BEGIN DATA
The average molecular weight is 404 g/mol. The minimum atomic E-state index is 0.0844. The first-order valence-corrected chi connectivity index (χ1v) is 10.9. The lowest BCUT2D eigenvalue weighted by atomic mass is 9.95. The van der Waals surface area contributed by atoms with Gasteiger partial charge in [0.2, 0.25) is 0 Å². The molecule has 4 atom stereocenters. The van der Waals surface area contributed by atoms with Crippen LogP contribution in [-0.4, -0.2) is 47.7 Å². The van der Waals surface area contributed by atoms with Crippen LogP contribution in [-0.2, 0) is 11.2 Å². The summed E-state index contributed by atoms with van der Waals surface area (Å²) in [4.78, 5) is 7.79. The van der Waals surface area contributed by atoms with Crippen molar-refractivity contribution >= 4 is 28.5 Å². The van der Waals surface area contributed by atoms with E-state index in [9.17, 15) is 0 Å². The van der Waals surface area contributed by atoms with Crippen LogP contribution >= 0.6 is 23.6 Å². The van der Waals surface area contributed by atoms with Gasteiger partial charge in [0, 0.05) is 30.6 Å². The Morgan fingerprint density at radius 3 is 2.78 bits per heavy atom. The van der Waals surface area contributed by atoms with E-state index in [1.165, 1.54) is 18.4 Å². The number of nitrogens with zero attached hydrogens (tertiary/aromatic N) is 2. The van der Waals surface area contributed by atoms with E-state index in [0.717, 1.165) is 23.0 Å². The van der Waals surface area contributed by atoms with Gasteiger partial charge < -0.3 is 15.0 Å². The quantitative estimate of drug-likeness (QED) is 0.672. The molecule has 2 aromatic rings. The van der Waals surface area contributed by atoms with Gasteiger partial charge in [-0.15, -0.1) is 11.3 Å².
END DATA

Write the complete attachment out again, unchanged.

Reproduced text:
The average molecular weight is 404 g/mol. The minimum atomic E-state index is 0.0844. The first-order valence-corrected chi connectivity index (χ1v) is 10.9. The lowest BCUT2D eigenvalue weighted by atomic mass is 9.95. The van der Waals surface area contributed by atoms with Gasteiger partial charge in [0.2, 0.25) is 0 Å². The molecule has 4 atom stereocenters. The van der Waals surface area contributed by atoms with Crippen LogP contribution in [-0.4, -0.2) is 47.7 Å². The van der Waals surface area contributed by atoms with Crippen LogP contribution in [-0.2, 0) is 11.2 Å². The summed E-state index contributed by atoms with van der Waals surface area (Å²) in [4.78, 5) is 7.79. The van der Waals surface area contributed by atoms with Crippen molar-refractivity contribution >= 4 is 28.5 Å². The van der Waals surface area contributed by atoms with E-state index in [9.17, 15) is 0 Å². The van der Waals surface area contributed by atoms with Crippen LogP contribution >= 0.6 is 23.6 Å². The van der Waals surface area contributed by atoms with Gasteiger partial charge in [0, 0.05) is 30.6 Å². The Morgan fingerprint density at radius 3 is 2.78 bits per heavy atom. The van der Waals surface area contributed by atoms with E-state index in [1.165, 1.54) is 18.4 Å². The number of nitrogens with zero attached hydrogens (tertiary/aromatic N) is 2. The van der Waals surface area contributed by atoms with E-state index in [0.717, 1.165) is 23.0 Å². The van der Waals surface area contributed by atoms with Gasteiger partial charge < -0.3 is 15.0 Å². The quantitative estimate of drug-likeness (QED) is 0.672. The molecule has 2 aromatic rings. The van der Waals surface area contributed by atoms with Gasteiger partial charge in [-0.15, -0.1) is 11.3 Å².